Nagoya’s location almost exactly mirrors that of my hometown of Adelaide. Nagoya is 35 North, 136 East. Adelaide is 35 South 139 East. This means that if you draw a line extending directly north from Adelaide it will pass through this part of Japan, and it is the same distance to the equator from either city.
Given that we have relatively mild winters in Adelaide and we never get any snow, it always surprises me how much snow we get in Japan. In northern Nagahama in Shiga, where I used to live, the local residents woke up to 80cm of snow this morning. Here we only had about 15cm, but the boys still enjoyed their first experience of playing in the snow.
The church that we attend in Japan has a congregation of 10 when everyone rocks up. Of this number my family is 4 and the pastor’s family is 3.
I’ve been wondering how our pastor survives financially given the small size of the congregation. I discovered part of the answer on Sunday. For five nights a week he works at a local supermarket stacking shelves and undertaking other stock-related work.
The more I get to know this guy, the more I like him!
Last weekend we visited close friends who live in Takarazuka.
Because we’re cheap we made this trip using the wonderful seishuun 18 kippu, and because we’re heartless we took only one of our two sons, leaving the younger one to fend for himself amongst the mountains of toys and sweets and loving grandparents. Poor boy.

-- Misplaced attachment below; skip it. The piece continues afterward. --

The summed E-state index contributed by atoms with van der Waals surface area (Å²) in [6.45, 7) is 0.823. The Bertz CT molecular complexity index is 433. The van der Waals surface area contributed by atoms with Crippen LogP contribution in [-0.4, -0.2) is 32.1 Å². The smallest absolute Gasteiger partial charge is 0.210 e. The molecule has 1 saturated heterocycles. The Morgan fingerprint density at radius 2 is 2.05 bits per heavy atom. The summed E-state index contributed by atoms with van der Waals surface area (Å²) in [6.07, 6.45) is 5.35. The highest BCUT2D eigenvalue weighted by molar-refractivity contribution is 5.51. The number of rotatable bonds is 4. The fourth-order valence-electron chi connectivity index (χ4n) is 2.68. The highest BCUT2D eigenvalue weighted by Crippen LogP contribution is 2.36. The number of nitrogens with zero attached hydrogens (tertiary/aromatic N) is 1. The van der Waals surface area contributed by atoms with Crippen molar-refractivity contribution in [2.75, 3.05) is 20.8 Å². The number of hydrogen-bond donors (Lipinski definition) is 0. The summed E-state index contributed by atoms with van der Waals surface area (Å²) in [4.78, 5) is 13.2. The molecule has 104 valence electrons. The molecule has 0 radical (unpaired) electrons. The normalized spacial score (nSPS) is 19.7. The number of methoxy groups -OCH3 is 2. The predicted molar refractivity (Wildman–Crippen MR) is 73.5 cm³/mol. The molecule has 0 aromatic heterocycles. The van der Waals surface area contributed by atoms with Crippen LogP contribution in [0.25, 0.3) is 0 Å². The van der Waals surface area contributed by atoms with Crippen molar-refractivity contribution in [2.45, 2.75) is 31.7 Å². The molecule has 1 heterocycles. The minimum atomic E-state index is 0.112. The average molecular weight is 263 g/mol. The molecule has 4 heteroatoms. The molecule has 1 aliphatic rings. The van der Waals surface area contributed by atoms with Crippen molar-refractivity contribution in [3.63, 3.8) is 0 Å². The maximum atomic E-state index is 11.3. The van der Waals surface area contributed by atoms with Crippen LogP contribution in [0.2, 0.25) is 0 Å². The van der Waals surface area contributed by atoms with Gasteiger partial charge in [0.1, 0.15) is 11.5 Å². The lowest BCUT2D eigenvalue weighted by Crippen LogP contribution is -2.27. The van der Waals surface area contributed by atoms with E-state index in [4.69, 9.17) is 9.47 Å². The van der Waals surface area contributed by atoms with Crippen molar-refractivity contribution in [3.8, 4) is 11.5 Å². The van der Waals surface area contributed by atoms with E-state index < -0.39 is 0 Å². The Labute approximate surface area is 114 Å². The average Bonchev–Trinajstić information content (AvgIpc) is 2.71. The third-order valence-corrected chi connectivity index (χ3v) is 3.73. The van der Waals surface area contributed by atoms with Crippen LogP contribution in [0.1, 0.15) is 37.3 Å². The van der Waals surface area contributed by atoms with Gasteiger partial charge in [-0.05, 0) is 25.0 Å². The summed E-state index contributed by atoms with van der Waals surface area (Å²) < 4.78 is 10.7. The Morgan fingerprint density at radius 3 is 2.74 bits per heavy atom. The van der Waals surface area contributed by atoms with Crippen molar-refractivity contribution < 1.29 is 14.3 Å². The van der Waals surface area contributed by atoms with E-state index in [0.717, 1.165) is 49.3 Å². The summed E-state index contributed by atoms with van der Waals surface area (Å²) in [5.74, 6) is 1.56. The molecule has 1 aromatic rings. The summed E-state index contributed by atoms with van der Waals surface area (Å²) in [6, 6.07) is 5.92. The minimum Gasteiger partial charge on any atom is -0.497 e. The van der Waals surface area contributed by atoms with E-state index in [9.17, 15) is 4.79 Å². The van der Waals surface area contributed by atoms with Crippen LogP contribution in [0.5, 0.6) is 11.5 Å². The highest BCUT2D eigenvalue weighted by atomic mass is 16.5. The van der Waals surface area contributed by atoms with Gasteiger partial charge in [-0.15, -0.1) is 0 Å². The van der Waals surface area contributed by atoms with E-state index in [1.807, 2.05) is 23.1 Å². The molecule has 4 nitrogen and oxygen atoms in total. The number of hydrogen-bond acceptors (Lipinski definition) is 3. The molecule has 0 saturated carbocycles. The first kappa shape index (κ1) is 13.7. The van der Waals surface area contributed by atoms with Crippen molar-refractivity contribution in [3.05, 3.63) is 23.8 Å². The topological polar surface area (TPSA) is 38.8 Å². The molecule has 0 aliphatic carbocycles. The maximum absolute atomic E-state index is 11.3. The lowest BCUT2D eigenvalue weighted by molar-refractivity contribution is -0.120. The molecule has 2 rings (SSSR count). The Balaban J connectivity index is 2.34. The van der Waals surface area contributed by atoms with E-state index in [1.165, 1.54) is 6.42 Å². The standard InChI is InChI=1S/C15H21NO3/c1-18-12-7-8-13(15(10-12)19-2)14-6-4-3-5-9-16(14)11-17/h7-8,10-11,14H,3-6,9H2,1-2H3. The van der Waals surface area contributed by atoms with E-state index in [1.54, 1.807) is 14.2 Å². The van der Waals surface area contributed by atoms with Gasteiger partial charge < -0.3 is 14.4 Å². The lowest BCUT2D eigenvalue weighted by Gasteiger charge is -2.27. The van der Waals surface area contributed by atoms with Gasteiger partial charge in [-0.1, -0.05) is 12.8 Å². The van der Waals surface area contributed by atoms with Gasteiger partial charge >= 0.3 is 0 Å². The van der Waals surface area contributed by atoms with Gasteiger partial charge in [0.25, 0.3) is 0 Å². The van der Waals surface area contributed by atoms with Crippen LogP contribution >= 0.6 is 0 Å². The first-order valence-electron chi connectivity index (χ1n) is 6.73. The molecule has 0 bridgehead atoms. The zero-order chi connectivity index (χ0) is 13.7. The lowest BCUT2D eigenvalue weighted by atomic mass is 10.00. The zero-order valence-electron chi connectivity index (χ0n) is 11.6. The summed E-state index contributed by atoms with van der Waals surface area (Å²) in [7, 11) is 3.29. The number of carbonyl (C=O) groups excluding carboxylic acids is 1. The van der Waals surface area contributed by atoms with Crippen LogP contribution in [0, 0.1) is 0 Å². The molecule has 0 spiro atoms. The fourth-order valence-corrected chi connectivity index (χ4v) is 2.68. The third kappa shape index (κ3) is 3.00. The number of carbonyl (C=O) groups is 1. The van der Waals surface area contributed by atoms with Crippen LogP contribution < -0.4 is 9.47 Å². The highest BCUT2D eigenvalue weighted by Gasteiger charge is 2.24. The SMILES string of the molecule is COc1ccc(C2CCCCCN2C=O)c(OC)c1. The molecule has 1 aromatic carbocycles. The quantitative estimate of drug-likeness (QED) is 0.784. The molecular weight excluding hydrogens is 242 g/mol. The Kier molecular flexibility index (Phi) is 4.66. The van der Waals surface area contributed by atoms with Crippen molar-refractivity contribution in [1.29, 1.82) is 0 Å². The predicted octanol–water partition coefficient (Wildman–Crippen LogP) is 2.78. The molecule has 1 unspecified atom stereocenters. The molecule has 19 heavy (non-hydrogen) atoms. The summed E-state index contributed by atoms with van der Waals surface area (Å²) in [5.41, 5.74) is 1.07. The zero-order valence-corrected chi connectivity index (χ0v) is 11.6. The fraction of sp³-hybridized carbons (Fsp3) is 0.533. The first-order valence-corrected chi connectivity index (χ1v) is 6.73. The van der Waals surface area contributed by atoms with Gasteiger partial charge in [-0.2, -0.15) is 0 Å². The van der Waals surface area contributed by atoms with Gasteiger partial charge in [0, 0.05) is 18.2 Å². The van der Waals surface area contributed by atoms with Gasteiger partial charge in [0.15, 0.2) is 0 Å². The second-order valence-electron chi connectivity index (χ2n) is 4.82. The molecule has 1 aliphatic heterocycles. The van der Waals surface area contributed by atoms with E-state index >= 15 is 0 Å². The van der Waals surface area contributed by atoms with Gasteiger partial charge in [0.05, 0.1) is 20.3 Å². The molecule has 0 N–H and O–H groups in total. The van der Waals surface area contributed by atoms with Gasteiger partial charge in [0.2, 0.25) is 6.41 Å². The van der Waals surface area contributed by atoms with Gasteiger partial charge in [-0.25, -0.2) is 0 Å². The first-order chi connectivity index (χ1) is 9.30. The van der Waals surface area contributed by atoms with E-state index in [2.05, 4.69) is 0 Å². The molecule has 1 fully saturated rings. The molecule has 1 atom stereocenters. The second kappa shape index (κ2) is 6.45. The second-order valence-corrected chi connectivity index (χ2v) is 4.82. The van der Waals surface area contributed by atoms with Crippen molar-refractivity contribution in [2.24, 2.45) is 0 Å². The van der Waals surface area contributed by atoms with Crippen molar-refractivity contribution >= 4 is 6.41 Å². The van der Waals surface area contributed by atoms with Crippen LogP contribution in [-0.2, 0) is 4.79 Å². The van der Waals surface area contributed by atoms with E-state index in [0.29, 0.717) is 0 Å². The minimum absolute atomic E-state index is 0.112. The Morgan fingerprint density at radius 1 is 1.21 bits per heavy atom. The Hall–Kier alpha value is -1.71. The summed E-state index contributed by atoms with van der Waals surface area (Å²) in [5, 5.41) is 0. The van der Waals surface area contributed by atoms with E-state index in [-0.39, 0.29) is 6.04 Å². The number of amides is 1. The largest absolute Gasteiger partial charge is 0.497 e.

The quality of rail service in this country is superb, but rail travel over long distances isn’t cheap. This makes the seishuun 18 kippu is one of the few rail bargains of Japan. This special ticket, which can be bought by anyone but is only available during school holidays, allows unlimited travel for a whole day for 2,300 yen (about $30). The only catch is that it is only valid for local and basic express services. No bullet trains or special express trains. The trip from Nagoya to Takarazuka took just under 4 hours (including 5 transfers) and it was an enjoyable way to see some familiar countryside. The line passes right through Shiga Prefecture, where I used to live.
Something I love about Takarazuka is the convenience of its location. It is 30 minutes away from the centre of both Osaka and Kobe, yet is not as crowded as either. It is a hilly town with narrow streets and relatively few cars. It features small shops full of character that spill out onto the street. Everyone gets around locally either by bicycle or on foot, and people mostly commute to the larger cities by the privately-run Hankyu railway that has frequent services and is cheap.
Although our friends’ apartment is small by Australian standards, it is 8 minutes walk to the train station, 1 minute to the school, 3 minutes to the supermarket (and the all-important 100 yen shop) and 5 minutes to a street of coffee shops, bars and restaurants. Until recently they have not needed to own a car.
We took the opportunity to visit Kobe in the evening to see the famous Kobe Illuminare. This magnificent display of lights and music is an annual commemoration of the 1995 Great Hanshin Earthquake. Because of the national emphasis on saving energy this year, the duration of the Illuminare was shorter than usual. This led to intense crowding, even by Japanese standards.
I once again fell in love with Kobe. It is in my opinion the most beautiful of the large Japanese cities. It is also, for Japan, surprisingly cosmopolitan. There are plenty of restaurants offering food from around the world, it has a Chinatown (something of a rarity in Japanese cities), it features tree-lined European streets, and, as Kobe has a relatively high population of expatriates, it’s not unusual to see other foreigners about the place.
It’s not all beauty and tranquility though. Kobe is also the home of Japan’s most infamous Yakuza organisation.